Through their work, they honor their son’s legacy, ensuring that his life continues to inspire and make a difference in the lives of many. Jace’s Place isn’t just a tribute to a beloved son; it’s a living testament to the power of hope and the human spirit’s capacity to overcome.

Building Community Connections 

Located in Pueblo, Colorado, Monica and Mark have realized the importance of a small town and tight knit community that comes together. Despite its modest size, Pueblo is a place where the community consistently comes together, pooling resources to assist residents. For nearly 50 years, Pueblo has fostered a unique partnership between law enforcement and the biker community, working together to provide Christmas gifts for children annually. As long-standing events coordinators with deep family ties to these efforts, Monica and Mark reflect on the profound connections and resources that have been cultivated over decades.

Pueblo has cultivated other opportunities for the founders as well. In March of this year, Latino Chamber of Commerce of Pueblo and The Southern Colorado Small Business Development Center hosted the Demistifying Entrepreneurship Program, led by Leeds School of Business. Here, Monica and Mark made lasting connections and learned valuable knowledge about the realm of entrepreneurship, and the interworkings of owning and operating a business. The program also helped them realize their vision for the future of Jace’s Place. 

The goal is to incorporate practical training programs in areas like automotive work, construction, and computer technology, which are designed to be self-sustaining and geared towards the interests and passions of their participants. Recognizing the varied interests of individuals, these programs will not only focus on technical skills but also offer exposure to potential careers in fields like culinary arts and healthcare IT.Monica and Mark Martinez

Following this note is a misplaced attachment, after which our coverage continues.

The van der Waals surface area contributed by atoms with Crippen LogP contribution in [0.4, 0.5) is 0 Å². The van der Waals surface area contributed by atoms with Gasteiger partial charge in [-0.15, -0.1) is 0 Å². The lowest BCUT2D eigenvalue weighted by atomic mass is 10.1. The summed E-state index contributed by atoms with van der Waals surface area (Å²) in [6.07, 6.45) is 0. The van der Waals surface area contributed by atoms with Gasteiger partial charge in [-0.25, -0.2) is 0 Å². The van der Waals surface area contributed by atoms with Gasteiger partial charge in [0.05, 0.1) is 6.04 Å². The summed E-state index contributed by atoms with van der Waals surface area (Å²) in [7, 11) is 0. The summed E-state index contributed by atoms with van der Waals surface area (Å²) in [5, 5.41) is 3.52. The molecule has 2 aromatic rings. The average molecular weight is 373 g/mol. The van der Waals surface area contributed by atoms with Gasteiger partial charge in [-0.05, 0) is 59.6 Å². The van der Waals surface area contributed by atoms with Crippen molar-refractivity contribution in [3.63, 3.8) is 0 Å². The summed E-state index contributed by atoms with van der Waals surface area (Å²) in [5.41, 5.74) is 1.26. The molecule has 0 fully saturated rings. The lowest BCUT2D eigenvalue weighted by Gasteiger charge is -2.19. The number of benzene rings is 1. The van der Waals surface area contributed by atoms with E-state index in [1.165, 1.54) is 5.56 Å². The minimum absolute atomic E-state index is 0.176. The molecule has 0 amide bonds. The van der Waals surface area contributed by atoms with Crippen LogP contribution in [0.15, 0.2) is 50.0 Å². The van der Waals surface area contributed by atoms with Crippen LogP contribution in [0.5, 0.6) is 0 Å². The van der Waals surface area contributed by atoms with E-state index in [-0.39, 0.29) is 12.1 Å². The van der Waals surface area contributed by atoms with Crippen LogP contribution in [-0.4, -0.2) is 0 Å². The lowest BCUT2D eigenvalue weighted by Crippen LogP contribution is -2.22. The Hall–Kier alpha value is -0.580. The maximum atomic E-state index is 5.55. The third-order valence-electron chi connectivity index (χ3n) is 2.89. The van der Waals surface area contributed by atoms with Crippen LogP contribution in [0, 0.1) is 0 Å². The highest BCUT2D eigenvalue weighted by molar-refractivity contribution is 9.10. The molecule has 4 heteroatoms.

In addition to technical training, Jace’s Place is committed to teaching valuable life skills such as time management and financial planning, which are essential for personal and professional success. The founders believe in the power of exposure and experience, aiming to partner with local businesses to allow participants to shadow professionals and see firsthand what their future careers might entail.

As Jace’s Place grows, Monica and Mark plan to engage more deeply with the community, forming partnerships that enhance available resources and extend their reach. This approach ensures that while they can’t be everything to everyone, they can significantly impact many by collaborating with other organizations and leveraging their strengths.